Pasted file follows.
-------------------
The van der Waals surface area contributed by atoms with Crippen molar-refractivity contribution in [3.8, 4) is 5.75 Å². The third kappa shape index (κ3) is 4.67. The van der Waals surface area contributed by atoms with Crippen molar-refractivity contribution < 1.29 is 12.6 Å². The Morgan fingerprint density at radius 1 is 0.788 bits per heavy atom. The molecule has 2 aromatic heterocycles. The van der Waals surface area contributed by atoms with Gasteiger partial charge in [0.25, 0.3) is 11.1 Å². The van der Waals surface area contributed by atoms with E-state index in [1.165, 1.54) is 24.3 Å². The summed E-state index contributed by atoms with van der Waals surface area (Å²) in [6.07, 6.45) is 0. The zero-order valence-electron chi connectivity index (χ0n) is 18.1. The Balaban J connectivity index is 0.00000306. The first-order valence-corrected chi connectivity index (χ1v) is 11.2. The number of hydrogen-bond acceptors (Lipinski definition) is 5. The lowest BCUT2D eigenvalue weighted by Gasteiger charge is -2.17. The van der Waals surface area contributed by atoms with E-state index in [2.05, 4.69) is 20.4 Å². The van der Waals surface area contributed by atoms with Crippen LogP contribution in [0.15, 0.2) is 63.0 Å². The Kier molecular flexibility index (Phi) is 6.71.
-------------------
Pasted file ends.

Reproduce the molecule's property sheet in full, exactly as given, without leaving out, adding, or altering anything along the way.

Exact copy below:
The van der Waals surface area contributed by atoms with Crippen molar-refractivity contribution in [3.8, 4) is 5.75 Å². The third kappa shape index (κ3) is 4.67. The van der Waals surface area contributed by atoms with Crippen molar-refractivity contribution < 1.29 is 12.6 Å². The Morgan fingerprint density at radius 1 is 0.788 bits per heavy atom. The molecule has 2 aromatic heterocycles. The van der Waals surface area contributed by atoms with Gasteiger partial charge in [0.25, 0.3) is 11.1 Å². The van der Waals surface area contributed by atoms with E-state index in [1.165, 1.54) is 24.3 Å². The summed E-state index contributed by atoms with van der Waals surface area (Å²) in [6.07, 6.45) is 0. The zero-order valence-electron chi connectivity index (χ0n) is 18.1. The Balaban J connectivity index is 0.00000306. The first-order valence-corrected chi connectivity index (χ1v) is 11.2. The number of hydrogen-bond acceptors (Lipinski definition) is 5. The lowest BCUT2D eigenvalue weighted by Gasteiger charge is -2.17. The van der Waals surface area contributed by atoms with E-state index in [2.05, 4.69) is 20.4 Å². The van der Waals surface area contributed by atoms with Crippen LogP contribution in [0.15, 0.2) is 63.0 Å². The Kier molecular flexibility index (Phi) is 6.71.